Phantom keeps a straight face

Category: Phantom of the Opera Reviews | Posted by: admin
Article Date: December 9, 2004 | Publication: The Scotsman | Author: ALISTAIR McKAY
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The Phantom of the Opera (12A) **
Directed by: Joel Schumacher
Starring: Gerard Butler, Emmy Rossum, Patrick Wilson, Miranda Richardson

SOMETIMES, during this film’s longueurs, it is possible to imagine that Joel Schumacher is having a laugh. In the opening scenes, after an elegant sequence in which a black-and-white postcard comes to life, the cameras alight on an auction inside an abandoned opera house. It is not a busy auction, though an old gentleman does make a bid for an automated monkey. The auction moves on to the sale of a chandelier which is connected to "the strange affair of the phantom of the opera, a mystery never explained" - also known as "the famous disaster". The chandelier is uncovered, and with the thunder of a gothic organ, time swirls backwards. The dust disappears and colour returns to the world.

The mystery never explained is the appeal of Andrew Lloyd Webber’s songs, and their merits remain obscure. The lyrics are rarely elegant and the tunes have the swing and rhythm of aging elephants on quicksand. Mostly, the music inhabits the wasteland between pop and opera, omitting the best bits of both. "Grasp it, sense it," sings the Phantom, "tremulous and tender." The "it" in this verse is not, as you might expect, a pork chop: the freak is singing about the night. Perhaps, with a nod to F Scott Fitzgerald, we can allow that a night could be tender, but would it also be tremulous?

Occasionally, the music abandons all sense of period. This happens most obviously during the bombastic first appearance of the Phantom. Until this point, his presence has been shadowy, to the point where it might best be explained as a disturbance in the mind of the waif, Christine (Emmy Rossum). Christine has been taught to sing by a ghostly voice, which she takes to be the embodiment of a promise made by her dying father: that she would be visited by the angel of music. Suddenly, with an ominous rumble and the snuffing of more candles than have been seen since the "three-day week", the Phantom (Gerard Butler) starts crooning. Soon, he is leading her in a merry dance, accompanied by a disco drum track, complete with electronic handclaps.

Needless to say, the girl looks wistfully open-mouthed as she is taken for a punt through the sewers. But at no point does she stop to question the Phantom about his invention, the drum machine. Nor does she feel the need to wonder about the metaphorical significance of the Phantom’s saucy invitation to "help me make the music of the night".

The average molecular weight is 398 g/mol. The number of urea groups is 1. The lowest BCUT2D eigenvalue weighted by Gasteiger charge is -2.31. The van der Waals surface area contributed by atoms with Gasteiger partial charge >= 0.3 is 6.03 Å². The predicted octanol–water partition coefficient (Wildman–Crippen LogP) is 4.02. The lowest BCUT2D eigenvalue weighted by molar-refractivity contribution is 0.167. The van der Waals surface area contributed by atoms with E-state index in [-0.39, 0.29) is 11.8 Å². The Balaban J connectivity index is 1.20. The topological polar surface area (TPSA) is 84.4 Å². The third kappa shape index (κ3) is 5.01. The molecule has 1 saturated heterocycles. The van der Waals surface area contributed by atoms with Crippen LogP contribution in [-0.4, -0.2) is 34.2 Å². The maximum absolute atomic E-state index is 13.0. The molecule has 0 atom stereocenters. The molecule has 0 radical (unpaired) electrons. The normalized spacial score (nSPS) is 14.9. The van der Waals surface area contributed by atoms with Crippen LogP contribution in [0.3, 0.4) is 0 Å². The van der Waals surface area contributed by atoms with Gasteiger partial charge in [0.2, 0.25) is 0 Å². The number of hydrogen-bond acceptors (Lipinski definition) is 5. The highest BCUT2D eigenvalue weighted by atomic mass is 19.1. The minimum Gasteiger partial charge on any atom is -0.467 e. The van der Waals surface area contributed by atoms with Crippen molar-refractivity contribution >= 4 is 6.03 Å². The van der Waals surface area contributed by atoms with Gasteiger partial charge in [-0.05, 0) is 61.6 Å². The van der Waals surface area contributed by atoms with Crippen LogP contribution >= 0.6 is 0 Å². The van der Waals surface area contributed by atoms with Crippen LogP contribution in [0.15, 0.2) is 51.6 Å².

AN UNLIKELY romantic, Schumacher plays it coy. The Phantom’s power over the young girl is intoxicating, and he stows her in a bed shaped like a seashell. When she is woken her hair is curlier but it is not clear whether they have, indeed, made the music of the night. Later, the Phantom will give conflicting signals, saying he gave the girl his music, and helped her song "take wing". Yet, while crushing rose petals, he will also be heard to complain: "You will curse the day you did not do all that the Phantom asked of you."

His bad temper is partly explained by the unmasking of his deformity. His social dysfunction is also a result of being raised in the basement of the opera house by Miranda Richardson, who - unlike the other French people here - speaks in the Franglais of Inspector Clouseau: "I ’id ’im from ze world and eet’s cruelties."

The story is a picture book romance, in which ze Phantom never stands a chance. The poor fool lacks the social skills to understand that a young lady is unlikely to be impressed by pranks such as hanging a stagehand during a theatrical performance, or appearing as a spectre from the tomb of her deceased father, particularly when she is also being wooed by lank-haired Vicomte Raoul (Patrick Wilson).

Schumacher does his best to take the action out of the opera house and stages some diverting set-pieces. Visually, the film is never less than pretty. The actors give it a go. The best turn is Minnie Driver’s tuneless diva, played for laughs, as are the ignorant theatre managers (Simon Callow and Ciaran Hinds). As the Phantom, Butler reprises his lead role in Wes Craven’s Dracula, though his usual good looks are compromised by the Phantom’s deformity. Emmy Rossum brings a Pears-baby complexion to a character which exists only in soft focus.

For those who like this sort of thing, this is the sort of thing they will like.